I wanted to work with immigrant women who had the potential to lead, honing their writing skills in English. Elizabeth Semmelhack, Senior Curator of the Bata Shoe Museum, wanted to create a small exhibition featuring ‘the shoes that brought me to Canada’. We met at a dinner party. Our two ideas came together with a private sponsor and The Shoe Project was born.
Every Thursday last fall I met with twelve women from 18 to 60 who have come to Toronto from the Ukraine, Columbia, and many places in between. Elizabeth opened the rich storage vaults of the Bata and spoke of the cultural significance of shoes. I brought tea, and various members brought cookies. We talked about writing and we talked about immigration. We laughed over expressions using shoes that are common in many languages: ‘waiting for the other shoe to drop’ was one that puzzled almost everyone. ‘Filling someone’s shoes’ and ‘walking a mile in his shoes’ seem universal. Shoes are really quite profound: intensely personal, they speak of geography, weather, work, religion, and gender. Actually, there is very little that shoes DON”T speak about.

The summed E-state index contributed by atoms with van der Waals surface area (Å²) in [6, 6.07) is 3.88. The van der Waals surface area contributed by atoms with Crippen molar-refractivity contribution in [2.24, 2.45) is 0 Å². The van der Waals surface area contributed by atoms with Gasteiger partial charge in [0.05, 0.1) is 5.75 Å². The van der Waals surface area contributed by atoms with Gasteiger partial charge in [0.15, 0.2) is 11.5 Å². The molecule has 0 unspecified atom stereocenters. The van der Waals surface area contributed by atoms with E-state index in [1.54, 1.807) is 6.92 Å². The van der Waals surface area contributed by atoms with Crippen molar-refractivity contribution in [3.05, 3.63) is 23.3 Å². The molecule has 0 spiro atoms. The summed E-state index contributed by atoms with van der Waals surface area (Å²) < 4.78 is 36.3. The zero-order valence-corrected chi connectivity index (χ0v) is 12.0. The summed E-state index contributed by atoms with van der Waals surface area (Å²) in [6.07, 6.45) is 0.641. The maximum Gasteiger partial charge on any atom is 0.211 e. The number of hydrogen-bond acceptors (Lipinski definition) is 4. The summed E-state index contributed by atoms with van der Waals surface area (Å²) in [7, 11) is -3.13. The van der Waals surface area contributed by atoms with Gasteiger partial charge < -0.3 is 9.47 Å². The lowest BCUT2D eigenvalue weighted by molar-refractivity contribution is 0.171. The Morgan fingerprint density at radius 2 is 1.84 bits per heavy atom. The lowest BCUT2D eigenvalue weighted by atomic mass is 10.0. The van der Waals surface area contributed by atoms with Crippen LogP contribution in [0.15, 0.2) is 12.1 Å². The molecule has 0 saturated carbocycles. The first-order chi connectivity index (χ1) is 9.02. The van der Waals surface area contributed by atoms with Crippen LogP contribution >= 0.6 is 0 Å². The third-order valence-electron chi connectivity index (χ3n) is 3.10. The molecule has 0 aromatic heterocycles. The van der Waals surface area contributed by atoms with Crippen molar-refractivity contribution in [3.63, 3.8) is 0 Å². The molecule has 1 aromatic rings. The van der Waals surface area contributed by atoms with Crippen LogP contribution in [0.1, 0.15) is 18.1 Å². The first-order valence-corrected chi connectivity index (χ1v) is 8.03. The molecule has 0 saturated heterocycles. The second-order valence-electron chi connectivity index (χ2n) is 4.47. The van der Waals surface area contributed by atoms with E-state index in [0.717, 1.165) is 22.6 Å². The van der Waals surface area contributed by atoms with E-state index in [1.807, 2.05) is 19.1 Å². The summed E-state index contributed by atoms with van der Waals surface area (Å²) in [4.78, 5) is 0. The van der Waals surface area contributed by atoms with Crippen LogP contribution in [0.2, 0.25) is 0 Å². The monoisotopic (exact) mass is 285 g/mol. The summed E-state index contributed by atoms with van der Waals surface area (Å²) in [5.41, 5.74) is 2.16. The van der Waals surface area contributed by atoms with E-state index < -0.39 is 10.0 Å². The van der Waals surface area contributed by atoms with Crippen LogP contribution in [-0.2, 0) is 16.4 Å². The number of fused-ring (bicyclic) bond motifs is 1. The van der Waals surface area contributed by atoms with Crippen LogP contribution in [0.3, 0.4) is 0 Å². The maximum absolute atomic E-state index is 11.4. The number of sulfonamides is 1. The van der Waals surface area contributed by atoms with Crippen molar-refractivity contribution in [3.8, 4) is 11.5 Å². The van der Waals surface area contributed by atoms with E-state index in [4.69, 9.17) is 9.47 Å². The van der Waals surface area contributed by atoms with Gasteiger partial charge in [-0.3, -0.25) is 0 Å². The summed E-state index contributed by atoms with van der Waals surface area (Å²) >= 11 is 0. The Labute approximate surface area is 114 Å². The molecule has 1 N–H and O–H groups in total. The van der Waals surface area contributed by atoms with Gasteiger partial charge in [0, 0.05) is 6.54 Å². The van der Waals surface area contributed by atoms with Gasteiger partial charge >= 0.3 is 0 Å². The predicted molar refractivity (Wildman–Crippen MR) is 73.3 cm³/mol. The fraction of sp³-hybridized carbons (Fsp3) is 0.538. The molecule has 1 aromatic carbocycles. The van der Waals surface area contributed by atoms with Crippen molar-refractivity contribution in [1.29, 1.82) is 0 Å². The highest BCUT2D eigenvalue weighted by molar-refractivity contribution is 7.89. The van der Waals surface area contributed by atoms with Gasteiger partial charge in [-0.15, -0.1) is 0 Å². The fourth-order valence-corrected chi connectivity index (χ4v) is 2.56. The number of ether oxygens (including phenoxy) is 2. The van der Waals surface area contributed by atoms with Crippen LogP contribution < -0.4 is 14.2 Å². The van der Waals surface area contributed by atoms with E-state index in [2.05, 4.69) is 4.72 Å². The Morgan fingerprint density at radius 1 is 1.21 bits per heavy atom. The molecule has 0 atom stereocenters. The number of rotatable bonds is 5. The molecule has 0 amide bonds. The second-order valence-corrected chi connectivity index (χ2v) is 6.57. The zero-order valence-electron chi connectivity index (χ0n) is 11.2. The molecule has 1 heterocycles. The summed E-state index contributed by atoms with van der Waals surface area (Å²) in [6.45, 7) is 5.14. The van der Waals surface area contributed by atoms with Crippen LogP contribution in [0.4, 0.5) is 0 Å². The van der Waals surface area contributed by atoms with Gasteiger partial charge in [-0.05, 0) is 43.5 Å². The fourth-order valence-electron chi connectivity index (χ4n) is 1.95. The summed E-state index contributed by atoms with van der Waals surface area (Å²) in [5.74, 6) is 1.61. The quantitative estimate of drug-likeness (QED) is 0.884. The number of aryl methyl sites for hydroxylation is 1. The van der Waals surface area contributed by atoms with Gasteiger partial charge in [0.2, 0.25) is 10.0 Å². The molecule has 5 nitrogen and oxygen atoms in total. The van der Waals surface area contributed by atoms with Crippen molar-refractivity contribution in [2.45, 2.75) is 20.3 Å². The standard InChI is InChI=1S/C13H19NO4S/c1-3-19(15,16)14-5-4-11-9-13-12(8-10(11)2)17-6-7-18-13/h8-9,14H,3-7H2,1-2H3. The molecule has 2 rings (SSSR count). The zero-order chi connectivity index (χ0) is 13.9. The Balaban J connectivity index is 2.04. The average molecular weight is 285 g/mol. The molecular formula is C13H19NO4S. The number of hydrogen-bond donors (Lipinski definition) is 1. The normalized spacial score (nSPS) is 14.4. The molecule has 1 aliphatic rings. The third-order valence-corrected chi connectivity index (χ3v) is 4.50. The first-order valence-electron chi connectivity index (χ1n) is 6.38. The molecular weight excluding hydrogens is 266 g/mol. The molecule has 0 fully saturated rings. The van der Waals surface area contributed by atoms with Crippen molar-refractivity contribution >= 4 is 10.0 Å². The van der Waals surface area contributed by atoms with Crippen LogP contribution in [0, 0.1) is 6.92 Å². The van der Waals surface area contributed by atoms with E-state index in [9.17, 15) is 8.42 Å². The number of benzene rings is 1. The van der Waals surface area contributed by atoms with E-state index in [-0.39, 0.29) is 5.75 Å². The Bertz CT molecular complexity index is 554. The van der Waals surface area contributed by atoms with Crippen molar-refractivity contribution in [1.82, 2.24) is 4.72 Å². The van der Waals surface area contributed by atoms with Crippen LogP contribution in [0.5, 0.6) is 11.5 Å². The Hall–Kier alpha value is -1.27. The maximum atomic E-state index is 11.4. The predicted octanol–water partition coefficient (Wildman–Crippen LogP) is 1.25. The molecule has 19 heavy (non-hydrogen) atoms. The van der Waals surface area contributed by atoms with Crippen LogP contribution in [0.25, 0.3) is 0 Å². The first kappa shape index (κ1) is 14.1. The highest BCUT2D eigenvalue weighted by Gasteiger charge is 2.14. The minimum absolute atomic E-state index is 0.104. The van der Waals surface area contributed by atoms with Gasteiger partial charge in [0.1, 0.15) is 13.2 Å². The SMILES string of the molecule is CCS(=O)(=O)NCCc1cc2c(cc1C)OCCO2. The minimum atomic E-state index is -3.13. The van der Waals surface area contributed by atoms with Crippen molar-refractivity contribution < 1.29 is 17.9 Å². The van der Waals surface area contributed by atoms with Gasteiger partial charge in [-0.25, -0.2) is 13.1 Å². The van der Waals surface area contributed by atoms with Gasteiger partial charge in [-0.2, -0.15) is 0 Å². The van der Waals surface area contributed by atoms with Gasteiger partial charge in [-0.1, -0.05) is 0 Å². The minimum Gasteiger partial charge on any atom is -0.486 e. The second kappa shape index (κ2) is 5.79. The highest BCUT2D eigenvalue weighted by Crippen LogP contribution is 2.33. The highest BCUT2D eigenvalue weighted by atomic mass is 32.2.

The women all found that they had a shoe-inspired tale. Writing their stories in 800 words was one thing. Providing a 100 word caption for an item on display in a showcase was even harder. One woman’s story is about being smuggled across the border from Eritrea in a pair of Nikes. Another wrote about her terror donning ski boots to take the ultimate test, sliding down on sticks down a hill in the Canadian Rockies. Another brought the tiny Gerber baby shoes her daughter wore when they first touched down in Canada from Pakistan.
By the end of eight weeks each member had written a personal essay and provided the footwear to match. The ‘snapshot’ exhibition where you can see their writing and their shoes opens Feb 9th. The Shoe Project continues this winter, with its members reaching out to help more women in their shoes.